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Prostate problems are something that we usually associate with people, but medical conditions relating to the prostate can also affect other mammals, including ferrets, rats and dogs. Issues of this type are restricted to un-neutered dogs, and can present themselves in a variety of ways, some of which can prove painful or present problems with going to the toilet.
If you own an un-neutered male dog, it is important to be aware of the signs of problems with the prostate, particularly as your dog ages. Read on to learn more.
The term “prostate” refers to all things related to the prostate gland, which is responsible for reproduction, sperm production and the health of the sperm cells. The prostate gland in its turn depends on the production of testosterone by the testes, and without testosterone production, the prostate gland itself shrinks away and almost disappears. As neutered male dogs do not have their testes and so do not produce testosterone, the prostate gland becomes inactive after neutering, which in turn, prevents problems from occurring with the prostate later on.
Neutering your male dog removes the testes, which in turn causes the prostate to become inactive and as mentioned, removes both the possibility of prostate problems, and also other conditions related to the reproductive system. If you are not intending to breed from your dog, neutering them is highly recommended, due to the health benefits and prevention of later complications that this provides.
Benign prostatic hyperplasia or BPH is a veterinary condition that can affect un-neutered dogs as they age. It is caused by a gradual enlargement of the prostate gland due to the continual production of the testosterone that supports prostate function, leading to enlargement of the prostate up to a point that it begins to cause other problems. Problems will only begin to occur if the prostate begins to press against the other internal organs of the dog, leading to pressure, potential pain, increased frequency of urination, and discomfort when urinating.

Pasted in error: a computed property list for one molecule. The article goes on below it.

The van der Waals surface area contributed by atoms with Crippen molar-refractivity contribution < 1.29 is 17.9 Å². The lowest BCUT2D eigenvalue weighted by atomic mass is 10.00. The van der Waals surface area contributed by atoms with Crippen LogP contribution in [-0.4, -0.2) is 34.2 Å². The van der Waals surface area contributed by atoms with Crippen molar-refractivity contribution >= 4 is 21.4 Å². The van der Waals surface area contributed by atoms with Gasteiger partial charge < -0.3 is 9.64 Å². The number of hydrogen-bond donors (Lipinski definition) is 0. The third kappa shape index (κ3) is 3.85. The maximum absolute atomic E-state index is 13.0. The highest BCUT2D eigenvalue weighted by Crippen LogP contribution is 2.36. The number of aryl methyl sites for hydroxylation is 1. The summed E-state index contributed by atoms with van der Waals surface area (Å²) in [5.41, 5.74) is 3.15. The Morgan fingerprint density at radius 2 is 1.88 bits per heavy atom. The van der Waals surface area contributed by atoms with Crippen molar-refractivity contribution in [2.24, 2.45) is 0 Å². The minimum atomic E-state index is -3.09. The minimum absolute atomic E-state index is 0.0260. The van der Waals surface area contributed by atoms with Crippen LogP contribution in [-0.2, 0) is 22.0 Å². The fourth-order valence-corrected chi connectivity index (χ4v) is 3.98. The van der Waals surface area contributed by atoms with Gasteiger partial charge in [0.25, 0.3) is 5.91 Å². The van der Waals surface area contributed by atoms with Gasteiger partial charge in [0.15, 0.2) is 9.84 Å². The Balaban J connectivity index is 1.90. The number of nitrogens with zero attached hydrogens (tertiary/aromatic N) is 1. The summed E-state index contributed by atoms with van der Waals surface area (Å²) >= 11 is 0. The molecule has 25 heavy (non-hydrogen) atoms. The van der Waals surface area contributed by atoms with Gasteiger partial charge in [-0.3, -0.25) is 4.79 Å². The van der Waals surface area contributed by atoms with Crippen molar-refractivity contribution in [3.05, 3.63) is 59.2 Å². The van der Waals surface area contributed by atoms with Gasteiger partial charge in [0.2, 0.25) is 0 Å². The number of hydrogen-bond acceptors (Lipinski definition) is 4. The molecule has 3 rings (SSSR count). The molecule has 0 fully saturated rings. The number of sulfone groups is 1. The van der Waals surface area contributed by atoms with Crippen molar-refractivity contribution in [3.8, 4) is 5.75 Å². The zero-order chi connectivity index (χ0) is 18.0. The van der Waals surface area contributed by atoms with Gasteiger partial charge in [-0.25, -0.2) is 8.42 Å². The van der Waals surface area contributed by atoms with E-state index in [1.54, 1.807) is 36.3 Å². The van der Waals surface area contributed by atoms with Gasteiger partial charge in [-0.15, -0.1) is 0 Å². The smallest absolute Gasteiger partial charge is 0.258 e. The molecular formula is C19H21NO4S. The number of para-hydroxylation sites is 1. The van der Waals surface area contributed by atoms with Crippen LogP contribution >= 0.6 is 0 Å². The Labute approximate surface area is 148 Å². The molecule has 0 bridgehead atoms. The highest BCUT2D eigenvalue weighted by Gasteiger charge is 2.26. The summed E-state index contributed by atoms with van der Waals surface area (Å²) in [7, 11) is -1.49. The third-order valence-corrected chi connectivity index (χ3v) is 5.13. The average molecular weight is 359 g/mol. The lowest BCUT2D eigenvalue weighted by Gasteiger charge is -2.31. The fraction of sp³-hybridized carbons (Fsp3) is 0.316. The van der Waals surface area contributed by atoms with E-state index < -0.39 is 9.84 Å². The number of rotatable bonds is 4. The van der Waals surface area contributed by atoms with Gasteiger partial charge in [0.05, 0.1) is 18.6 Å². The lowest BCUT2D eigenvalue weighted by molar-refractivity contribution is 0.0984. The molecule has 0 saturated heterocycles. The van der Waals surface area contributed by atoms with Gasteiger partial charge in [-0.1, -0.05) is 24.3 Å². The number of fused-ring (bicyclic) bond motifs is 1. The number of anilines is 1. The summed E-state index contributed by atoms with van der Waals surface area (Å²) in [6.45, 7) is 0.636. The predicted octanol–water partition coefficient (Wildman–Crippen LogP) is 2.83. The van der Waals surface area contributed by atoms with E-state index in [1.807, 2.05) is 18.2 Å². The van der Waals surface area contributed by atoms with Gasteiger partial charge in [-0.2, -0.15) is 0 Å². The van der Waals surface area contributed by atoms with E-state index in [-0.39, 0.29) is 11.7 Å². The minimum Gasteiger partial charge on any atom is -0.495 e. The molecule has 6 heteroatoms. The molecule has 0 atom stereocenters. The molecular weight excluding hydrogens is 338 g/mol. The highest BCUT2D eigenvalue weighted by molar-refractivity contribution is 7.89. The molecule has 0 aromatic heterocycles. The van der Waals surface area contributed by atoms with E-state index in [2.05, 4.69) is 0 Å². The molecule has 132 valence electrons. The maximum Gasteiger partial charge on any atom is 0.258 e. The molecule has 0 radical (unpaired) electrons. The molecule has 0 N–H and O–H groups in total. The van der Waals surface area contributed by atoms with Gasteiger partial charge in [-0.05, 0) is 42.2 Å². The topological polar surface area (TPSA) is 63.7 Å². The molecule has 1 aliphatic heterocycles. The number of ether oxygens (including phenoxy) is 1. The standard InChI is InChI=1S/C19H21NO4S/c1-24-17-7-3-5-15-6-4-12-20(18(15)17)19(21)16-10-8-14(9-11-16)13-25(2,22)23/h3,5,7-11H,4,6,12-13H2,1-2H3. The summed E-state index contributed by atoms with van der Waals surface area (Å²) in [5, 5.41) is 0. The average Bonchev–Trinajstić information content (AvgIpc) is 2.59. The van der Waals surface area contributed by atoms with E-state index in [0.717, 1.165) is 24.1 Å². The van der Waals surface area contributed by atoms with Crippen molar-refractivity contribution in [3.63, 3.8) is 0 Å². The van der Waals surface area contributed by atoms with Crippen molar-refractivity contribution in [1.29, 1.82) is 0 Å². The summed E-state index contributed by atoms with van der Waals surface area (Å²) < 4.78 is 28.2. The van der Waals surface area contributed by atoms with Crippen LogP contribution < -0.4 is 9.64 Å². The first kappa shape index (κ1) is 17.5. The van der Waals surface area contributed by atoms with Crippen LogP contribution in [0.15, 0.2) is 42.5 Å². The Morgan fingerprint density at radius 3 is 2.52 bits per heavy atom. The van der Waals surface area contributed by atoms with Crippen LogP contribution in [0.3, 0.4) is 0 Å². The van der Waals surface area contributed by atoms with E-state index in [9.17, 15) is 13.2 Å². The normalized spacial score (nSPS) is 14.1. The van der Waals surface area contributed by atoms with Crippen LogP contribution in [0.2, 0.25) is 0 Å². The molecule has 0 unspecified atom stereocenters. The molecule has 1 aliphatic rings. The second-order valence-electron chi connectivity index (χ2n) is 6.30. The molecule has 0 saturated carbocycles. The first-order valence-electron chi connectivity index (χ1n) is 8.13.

While malignant prostate cancer can be another potential complication of an enlarged prostate, this is much rarer in dogs, and generally, prostate problems do not turn malignant in dogs with the same rate of frequency that they do with people.
When the prostate of the dog becomes large enough to start putting pressure on the dog’s other organs, it will usually become apparent to the owner that something is not quite right.
Issues with going to the toilet commonly accompany an enlarged prostate or other prostate problems in dogs, such as difficulty passing urine, increased need to urinate, or blood passed with the urine too. Straining to pass faeces or passing thin, ribbon-like faeces is another indication. Any pain or apparent discomfort going to the toilet, such as straining, yelps of pain, unnatural posture or apparent difficulty going to the toilet should all be considered carefully in the un-neutered dog, so it is important to be aware of them.
Sometimes, lameness of the rear legs or pain around the spine and tail may indicate prostate problems too, but by this stage, the condition is usually very pronounced.
An enlarged prostate can be diagnosed either by means of a simple blood test, or by physical inspection of the prostate gland by feeling for signs of enlargement.
Once your vet has identified a problem, they may wish to perform further tests to find out how pronounced the degree of enlargement is and if there are any complications, but often, the condition will be treated as a result of the physical examination and blood tests only.
One of the simplest ways to treat prostate problems in the dog, and the method that was traditionally used to cure the problem involves simply neutering the dog, as this stops testosterone production, leading to the prostate to shrink back to normal size and eventually shrink to almost nothing. However, testosterone levels do not drop instantly after neutering, and it can take several weeks for neutering to be effective at making a significant impact on the size of the prostate gland, during which time, the dog will still suffer from symptoms.
Today, a more common method of treatment of prostate problems is via medication, which may be performed instead of castration surgery, or as well as it.
Generally a course of tablets are prescribed for one week, which cause the prostate to shrink in size very quickly. The effects remain for up to six months, after which time, a further course of tablets is necessary to reduce the size of the prostate once again.
If the dog is neutered at the same time as the course of medications are given, this negates the need for later ongoing courses of tablets to prevent recurrence of the enlargement.
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